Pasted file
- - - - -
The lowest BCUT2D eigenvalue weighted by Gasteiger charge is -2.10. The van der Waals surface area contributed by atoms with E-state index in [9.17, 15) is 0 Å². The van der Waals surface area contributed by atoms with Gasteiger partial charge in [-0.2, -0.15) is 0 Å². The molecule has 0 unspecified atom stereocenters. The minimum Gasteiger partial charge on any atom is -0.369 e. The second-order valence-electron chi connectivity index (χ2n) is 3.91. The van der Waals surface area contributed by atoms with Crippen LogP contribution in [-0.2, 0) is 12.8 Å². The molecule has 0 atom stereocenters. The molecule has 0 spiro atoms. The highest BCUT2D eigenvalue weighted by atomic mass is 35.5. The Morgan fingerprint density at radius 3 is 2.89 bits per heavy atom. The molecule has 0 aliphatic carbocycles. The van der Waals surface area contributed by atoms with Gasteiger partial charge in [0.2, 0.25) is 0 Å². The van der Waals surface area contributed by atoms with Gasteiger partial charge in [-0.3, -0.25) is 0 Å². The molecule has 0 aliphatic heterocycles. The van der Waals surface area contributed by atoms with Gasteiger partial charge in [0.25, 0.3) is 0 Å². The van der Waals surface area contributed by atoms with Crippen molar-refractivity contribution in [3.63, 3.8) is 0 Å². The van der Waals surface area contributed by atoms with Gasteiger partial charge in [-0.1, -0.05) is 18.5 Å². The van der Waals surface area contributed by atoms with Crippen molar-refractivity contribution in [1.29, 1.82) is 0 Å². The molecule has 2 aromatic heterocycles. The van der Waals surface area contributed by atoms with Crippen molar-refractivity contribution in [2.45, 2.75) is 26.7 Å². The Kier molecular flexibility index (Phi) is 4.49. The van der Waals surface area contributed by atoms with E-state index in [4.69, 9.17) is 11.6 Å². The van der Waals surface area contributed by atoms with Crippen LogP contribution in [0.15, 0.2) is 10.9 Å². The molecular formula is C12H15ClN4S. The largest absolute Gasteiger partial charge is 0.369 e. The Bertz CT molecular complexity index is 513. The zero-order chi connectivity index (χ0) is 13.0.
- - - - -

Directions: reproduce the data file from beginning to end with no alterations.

The lowest BCUT2D eigenvalue weighted by Gasteiger charge is -2.10. The van der Waals surface area contributed by atoms with E-state index in [9.17, 15) is 0 Å². The van der Waals surface area contributed by atoms with Gasteiger partial charge in [-0.2, -0.15) is 0 Å². The molecule has 0 unspecified atom stereocenters. The minimum Gasteiger partial charge on any atom is -0.369 e. The second-order valence-electron chi connectivity index (χ2n) is 3.91. The van der Waals surface area contributed by atoms with Crippen LogP contribution in [-0.2, 0) is 12.8 Å². The molecule has 0 atom stereocenters. The molecule has 0 spiro atoms. The highest BCUT2D eigenvalue weighted by atomic mass is 35.5. The Morgan fingerprint density at radius 3 is 2.89 bits per heavy atom. The molecule has 0 aliphatic carbocycles. The van der Waals surface area contributed by atoms with Gasteiger partial charge in [0.2, 0.25) is 0 Å². The van der Waals surface area contributed by atoms with Gasteiger partial charge in [-0.3, -0.25) is 0 Å². The molecule has 0 aliphatic heterocycles. The van der Waals surface area contributed by atoms with Gasteiger partial charge in [0.25, 0.3) is 0 Å². The van der Waals surface area contributed by atoms with Crippen molar-refractivity contribution in [3.63, 3.8) is 0 Å². The van der Waals surface area contributed by atoms with Gasteiger partial charge in [-0.1, -0.05) is 18.5 Å². The van der Waals surface area contributed by atoms with Crippen molar-refractivity contribution in [1.29, 1.82) is 0 Å². The molecule has 2 aromatic heterocycles. The van der Waals surface area contributed by atoms with Crippen molar-refractivity contribution in [2.45, 2.75) is 26.7 Å². The Kier molecular flexibility index (Phi) is 4.49. The van der Waals surface area contributed by atoms with E-state index in [4.69, 9.17) is 11.6 Å². The van der Waals surface area contributed by atoms with Crippen LogP contribution in [0.15, 0.2) is 10.9 Å². The molecular formula is C12H15ClN4S. The largest absolute Gasteiger partial charge is 0.369 e. The Bertz CT molecular complexity index is 513. The zero-order chi connectivity index (χ0) is 13.0.